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A luxe boutique hotel with authentic Spanish style and verve: Thompson Madrid

Although Thompson Hotels has been one of Hyatt’s fastest-expanding boutique brands, most of its recent openings have cropped up stateside in cities like Los Angeles, Washington and San Antonio.

That changed in September 2022, however, when the chain opened its first European hotel in Madrid. Here’s what you need to know about the exciting new Thompson Madrid.



This hotel combines high style and low-key luxury at an affordable price point in one of Madrid’s most central neighborhoods. Plus, its rooftop pool and restaurant should be some of summer’s most happening hot spots in the Spanish capital.

Why you’ll love it

There’s plenty to adore about this new hotel, from sophisticated guest rooms to a lobby where you might want to hang out all day.

A convivial lobby

Thompson hotels envision themselves as visitors’ nexus to the surrounding neighborhood or city, and Madrid’s outpost is no exception, absorbing the creative energy of nearby Gran Via and Calle de la Montera. Vibrant works by local artist Nicolas Villamizar (who also created bespoke maps for hotel guests) and sartorial pieces by Madrileno couture house Oteyza adorn the public areas.

The light-filled lobby’s mismatched furniture includes midcentury modern armchairs, cushy contemporary sectionals, low-profile credenzas and coffee tables with art books on display and hanging lamps with glass orbs.

There’s also a generous smattering of plugs and outlets to encourage all-day coworking (the lobby cafe-bar will help you fuel up with a cafe con leche, or wind down with a cocktail), and the reception agents who stand beneath a spectacular copper overhang are happy to offer recommendations for exploring the city.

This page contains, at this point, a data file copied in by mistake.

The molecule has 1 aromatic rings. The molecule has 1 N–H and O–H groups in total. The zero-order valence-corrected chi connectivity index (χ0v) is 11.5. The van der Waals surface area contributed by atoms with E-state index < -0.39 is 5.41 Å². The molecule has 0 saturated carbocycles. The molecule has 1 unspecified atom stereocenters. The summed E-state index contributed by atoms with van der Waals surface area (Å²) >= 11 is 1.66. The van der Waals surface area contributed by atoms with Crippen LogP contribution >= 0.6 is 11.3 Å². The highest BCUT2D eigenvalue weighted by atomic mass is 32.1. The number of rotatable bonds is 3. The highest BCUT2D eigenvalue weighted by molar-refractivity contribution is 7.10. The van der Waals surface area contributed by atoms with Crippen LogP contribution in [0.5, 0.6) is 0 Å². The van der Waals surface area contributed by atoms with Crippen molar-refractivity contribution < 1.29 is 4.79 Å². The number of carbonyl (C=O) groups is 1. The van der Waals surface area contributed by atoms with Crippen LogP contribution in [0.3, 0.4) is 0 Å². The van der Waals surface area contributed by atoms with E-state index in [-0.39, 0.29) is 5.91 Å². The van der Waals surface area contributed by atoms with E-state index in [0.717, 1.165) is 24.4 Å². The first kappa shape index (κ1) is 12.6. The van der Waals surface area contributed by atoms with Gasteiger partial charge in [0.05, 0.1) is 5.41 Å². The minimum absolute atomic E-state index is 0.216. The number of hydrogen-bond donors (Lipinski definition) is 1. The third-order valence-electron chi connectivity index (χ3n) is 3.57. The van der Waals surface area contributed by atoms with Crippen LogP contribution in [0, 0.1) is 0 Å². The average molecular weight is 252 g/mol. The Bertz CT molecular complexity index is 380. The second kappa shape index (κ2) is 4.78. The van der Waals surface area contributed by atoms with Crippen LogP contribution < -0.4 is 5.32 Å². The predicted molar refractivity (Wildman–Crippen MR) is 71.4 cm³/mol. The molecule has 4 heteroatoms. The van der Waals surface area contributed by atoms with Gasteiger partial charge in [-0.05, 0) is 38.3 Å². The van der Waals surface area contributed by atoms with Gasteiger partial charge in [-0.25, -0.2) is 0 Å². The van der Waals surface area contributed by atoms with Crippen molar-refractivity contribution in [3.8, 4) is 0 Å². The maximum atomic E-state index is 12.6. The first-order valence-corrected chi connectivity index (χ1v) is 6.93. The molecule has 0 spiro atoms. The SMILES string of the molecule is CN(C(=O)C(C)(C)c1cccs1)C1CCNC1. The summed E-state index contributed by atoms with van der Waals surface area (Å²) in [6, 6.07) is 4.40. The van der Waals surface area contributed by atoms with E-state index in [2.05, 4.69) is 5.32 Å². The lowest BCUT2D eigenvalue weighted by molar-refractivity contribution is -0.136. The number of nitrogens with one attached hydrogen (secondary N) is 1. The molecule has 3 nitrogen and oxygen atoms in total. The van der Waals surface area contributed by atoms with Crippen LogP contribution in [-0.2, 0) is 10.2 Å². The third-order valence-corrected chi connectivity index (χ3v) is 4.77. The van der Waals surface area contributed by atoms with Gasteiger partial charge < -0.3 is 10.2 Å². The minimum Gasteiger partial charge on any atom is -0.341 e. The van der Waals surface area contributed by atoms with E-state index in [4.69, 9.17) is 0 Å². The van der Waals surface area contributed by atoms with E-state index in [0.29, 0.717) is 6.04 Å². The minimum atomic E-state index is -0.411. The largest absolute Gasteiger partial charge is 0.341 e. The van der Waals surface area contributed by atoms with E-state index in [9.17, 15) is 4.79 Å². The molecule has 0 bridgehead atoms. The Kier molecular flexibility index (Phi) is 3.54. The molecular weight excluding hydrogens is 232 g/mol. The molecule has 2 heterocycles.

Sophisticated rooms

On the guest floors, each of which displays works by local artists, the carpeting is a cheery play on Madrid’s classic cobblestone streets, while the decor in the 175 rooms (including 22 suites) might best be described as “Mad(rid) Men” thanks to moody but inviting colors and textures.

Standout design elements include dark wood flooring and paneling, colorful wingback chairs and ottomans, beds dressed in white linens with that Thompson signature stitched piping and dramatic black-and-white headboards.

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Bathrooms are tiled in sleek gray marble and feature stand-alone slim-profile soaking tubs plus walk-in rainfall showers stocked with full-size D.S. & Durga Bowmakers products.

Floor-to-ceiling windows let the sunshine stream in, and if you snag one of the suites, there’s a good chance it’ll have an outdoor terrace for panoramic views of Madrid’s iconic rooftops.

Raid the minibar, which resembles a classic turntable cabinet, for its bottle of Rioja plus jars of nuts and olives and have your own tapas hour as the sun sets.

Primo location

It doesn’t get more central than this. The hotel is mere steps from Madrid’s main thoroughfare of Gran Via, with its many shops and offices, a two-minute stroll to the city’s beating heart in the Puerta del Sol and the fancy flagship fashion stores of Madrid’s Golden Mile, and a little farther to the picturesque Plaza Mayor. The LGBTQ-friendly Chueca neighborhood is a 10-minute walk away, and attractions like the Royal Palace and the Prado are a mere Metro ride away from numerous nearby stations.


Value for points

Considering room rates start around $400, the fact that award rates range from just 12,000 to 18,000 World of Hyatt points seems like a steal. Especially considering Hyatt Globalists stand a good chance at upgrades to suites (like the one our Guest of Honor booking scored us).

Breakfast bonanza

The hotel’s main restaurant, The Omar, is a pared-down, industrial-style space adjacent to the lobby, where servers bustle around the central island and the open kitchen toting tapas and other plates to diners.

If breakfast is included with your stay, either because of elite status or as part of your rate, be sure to take full advantage. If you can’t be seated right away, enjoy complimentary coffee, juice and pastries in the lobby … then have some more at your table.